Fortunately tools for DIY projects have become more affordable and there is a wide range available, when you purchase tools for a DIY project you obviously have to consider your budget but in my experience you “only get what you pay for”, that said you can get some very good deals when the sales are on and keep a lookout for promotional days at tool shops, I recently picked up an 18volt battery drill, a very good quality laser level, battery handlamp and 1hr charger including a protective carry case all made by Dewalt for £240, and considering the laser level bought separately would have cost £130 I got a great deal.
I would recommend buying tools that carry a British kite mark and take time to read the instructions thoroughly so you are familiar with the safe use of the tool and which safety equipment you need i.e. mask, safety goggles etc.
Read this page: Bosch 18V Cordless Drills
The one tool I never buy ‘on the cheap’ are screwdrivers, a good quality set will last for years, personally I prefer electricians screwdrivers as they are usually completely insulated, fit the screw heads much better and the tips are much harder and don’t break up easily. From the safety point of view should you be unfortunate enough to put a screw through a live cable, aside the ‘bang’ you will stand a much better chance of not being electrocuted which as a regular DIYer I regard as a major bonus!. Other hand tools I buy tend to be of the mid-range price but have a good look around and compare prices.
There are of course numerous 240 volt and battery tools available nowadays and there price varies greatly, but for DIY projects you don’t need to spend a fortune as it is unlikely the tool will be used as much as say on site. With battery powered tools you can pay £200 + for a good quality drill with a hammer function, and you can of course buy one for a lot less, the main difference aside the durability of the tool is the batteries they use, on a good quality tool you will get at least one spare battery and they are generally more powerful, last longer, will only take 1 hour or less to recharge and be able to be recharged more often before they start to lose there full capacity. Again it all depends on your budget, but don’t worry as I said previously there are a lot of tools cheaper and still suitable for DIY, just make sure to have a good look around and ask in the store how good the tool is and is it suitable for your DIY project.
I would recommend purchasing a battery/hammer/drill, and aside paying what you can afford get one at rated at 12 volts minimum and preferably with a spare battery. They are an invaluable tool even if you only use it as a screwdriver, the time you can save makes it a very worthwhile purchase.
If your budget is limited there are plenty of 240 volt corded drills available at reasonable prices.(I WOULD STRONGLY RECCOMEND USING A RCD PLUG/SOCKET WHEN USING 240 VOLT POWER TOOLS). The downside to using corded tools is less speed/torque control, the power cord itself and the probable use of an extension lead which helps to clutter up the work area. Only you know what the job is and if you are unsure which model/make/tool is most suitable, ask the assistants in the store for advice, a lot of people won’t do and end up with the wrong tool for the job.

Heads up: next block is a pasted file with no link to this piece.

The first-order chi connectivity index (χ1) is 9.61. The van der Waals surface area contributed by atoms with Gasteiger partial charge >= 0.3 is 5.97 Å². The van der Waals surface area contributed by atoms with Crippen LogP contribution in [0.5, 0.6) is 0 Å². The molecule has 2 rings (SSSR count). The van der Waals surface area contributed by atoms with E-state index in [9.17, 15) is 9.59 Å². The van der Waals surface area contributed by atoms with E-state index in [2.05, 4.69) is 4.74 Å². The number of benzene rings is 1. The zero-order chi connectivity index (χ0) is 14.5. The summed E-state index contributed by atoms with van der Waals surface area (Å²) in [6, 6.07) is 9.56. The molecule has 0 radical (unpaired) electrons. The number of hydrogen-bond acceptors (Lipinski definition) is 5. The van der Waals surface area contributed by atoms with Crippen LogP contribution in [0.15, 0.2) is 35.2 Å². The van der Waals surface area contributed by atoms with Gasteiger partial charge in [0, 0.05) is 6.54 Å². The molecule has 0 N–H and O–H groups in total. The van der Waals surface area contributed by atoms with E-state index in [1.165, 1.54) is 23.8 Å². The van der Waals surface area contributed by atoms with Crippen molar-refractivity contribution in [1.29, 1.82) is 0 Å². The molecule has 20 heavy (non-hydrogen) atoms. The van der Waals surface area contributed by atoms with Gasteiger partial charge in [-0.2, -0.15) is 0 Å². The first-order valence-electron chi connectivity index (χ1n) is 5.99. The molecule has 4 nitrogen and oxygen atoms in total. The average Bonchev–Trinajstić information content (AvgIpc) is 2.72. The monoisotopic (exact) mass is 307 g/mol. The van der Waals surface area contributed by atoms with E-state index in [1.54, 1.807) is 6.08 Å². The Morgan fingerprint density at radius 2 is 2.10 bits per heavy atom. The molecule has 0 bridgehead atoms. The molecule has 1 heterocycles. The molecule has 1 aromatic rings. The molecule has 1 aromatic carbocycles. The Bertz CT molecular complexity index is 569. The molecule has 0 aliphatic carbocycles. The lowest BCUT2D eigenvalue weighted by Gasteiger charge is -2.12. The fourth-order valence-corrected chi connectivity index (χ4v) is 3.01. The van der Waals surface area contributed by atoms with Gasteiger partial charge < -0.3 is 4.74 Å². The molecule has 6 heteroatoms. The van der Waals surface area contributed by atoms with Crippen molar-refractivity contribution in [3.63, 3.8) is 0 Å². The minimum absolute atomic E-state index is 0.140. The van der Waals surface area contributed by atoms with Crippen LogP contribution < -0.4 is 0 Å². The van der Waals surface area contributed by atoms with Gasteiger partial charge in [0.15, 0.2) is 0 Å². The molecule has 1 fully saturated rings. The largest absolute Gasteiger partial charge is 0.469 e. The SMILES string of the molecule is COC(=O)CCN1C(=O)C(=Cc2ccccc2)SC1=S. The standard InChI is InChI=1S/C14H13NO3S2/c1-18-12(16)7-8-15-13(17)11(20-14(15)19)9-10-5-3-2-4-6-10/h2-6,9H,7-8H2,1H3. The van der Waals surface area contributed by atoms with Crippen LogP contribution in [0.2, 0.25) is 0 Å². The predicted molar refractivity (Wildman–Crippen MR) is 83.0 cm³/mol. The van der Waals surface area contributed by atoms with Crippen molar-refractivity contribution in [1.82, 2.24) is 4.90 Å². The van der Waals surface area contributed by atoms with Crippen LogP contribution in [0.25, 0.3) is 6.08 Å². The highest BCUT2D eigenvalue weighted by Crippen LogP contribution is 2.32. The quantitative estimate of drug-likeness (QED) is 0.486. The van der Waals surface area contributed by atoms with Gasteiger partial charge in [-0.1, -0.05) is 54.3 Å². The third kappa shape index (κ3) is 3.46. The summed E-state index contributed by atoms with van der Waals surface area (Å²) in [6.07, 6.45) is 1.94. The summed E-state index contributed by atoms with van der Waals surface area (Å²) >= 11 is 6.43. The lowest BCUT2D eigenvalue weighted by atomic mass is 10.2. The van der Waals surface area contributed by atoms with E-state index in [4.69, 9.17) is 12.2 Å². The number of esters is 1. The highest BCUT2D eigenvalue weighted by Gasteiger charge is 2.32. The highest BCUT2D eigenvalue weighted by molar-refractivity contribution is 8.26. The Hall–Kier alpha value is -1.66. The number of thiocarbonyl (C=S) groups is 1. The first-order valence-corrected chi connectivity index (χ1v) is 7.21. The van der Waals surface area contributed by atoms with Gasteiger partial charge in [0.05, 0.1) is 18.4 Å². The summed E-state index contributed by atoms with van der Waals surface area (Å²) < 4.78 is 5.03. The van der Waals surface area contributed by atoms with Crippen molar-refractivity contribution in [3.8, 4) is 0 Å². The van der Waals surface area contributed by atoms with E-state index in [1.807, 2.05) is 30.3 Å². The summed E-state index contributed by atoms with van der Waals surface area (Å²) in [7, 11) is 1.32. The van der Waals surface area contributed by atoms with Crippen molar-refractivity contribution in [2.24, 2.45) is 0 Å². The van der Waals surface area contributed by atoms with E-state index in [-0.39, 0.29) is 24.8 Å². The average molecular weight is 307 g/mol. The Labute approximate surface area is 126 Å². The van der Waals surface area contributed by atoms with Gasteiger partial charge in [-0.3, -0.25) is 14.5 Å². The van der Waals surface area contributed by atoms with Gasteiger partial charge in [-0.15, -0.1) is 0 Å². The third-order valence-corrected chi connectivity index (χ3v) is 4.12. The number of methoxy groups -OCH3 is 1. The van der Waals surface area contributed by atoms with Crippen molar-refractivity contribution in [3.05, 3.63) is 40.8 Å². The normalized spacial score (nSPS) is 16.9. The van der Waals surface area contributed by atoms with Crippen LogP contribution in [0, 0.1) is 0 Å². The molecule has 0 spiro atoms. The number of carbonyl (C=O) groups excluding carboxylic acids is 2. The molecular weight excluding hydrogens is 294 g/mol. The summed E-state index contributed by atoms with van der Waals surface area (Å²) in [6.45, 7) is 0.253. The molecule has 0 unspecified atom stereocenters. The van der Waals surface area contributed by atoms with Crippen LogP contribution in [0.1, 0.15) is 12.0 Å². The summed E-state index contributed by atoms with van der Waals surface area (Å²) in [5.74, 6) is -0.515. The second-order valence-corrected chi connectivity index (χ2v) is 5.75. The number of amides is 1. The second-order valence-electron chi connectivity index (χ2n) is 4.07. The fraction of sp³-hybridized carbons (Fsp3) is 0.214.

There are a lot of tools I would recommend, one of which is a portable workbench, I bought a Black & Decker Workmate years ago and it has proved invaluable, an electric wood planer bought for around £20 can save an awful lot of hard work and time. A half decent toolbox preferably with drawers or space for fixings will protect your hand tools, make them easier to locate and keep them from inquisitive little hands, but buy one bigger than you need at present, they become full up very quickly once the DIY bug bites!
You will no doubt need a retractable tape measure but buy one with a wider tape, e.g. 15 – 20mm it makes measuring when the tape is outstretched easier as the thinner ones tend to kink easily.
A spirit level is usually required for most jobs, two would be ideal, one a small ‘boat’ level around 125mm long and one at around 600mm long, these should be suitable for the majority of DIY projects. When you have chosen your level(s) whilst in the shop put it on a shelf (the shelf doesn’t have to be level) and note where the bubble sits in the sight-glass, turn it around and once more note where the bubble sits in the sight-glass, if its in the same position the level is ok, if not choose another and repeat the test.
Another very useful tool is a cable/pipe/joist detector which are fairly inexpensive and can save an awful lot of time, money and guesswork, there is nothing worse than putting a nail/screw through a pipe or live cable as putting it right using a tradesman can be a very unwanted expense compared to the cost of the tool.
Don’t forget to keep a couple of pencils, marker pen, spare Stanley knife blades, insulation tape and other handy bit’s and pieces in your toolbox, I am the worlds worst for having all the tools and materials ready to start the job but nothing to write or mark out with as the kids have took the lot!.
Ask friends and family if they have any tools that are collecting dust that you could use (and return eventually) or if they are thinking about doing a similar DIY project why not purchase the more expensive tools between you and save a lot of money.
Don’t forget, take time to read the safe use instructions that come with the tool and wear the appropriate safety equipment.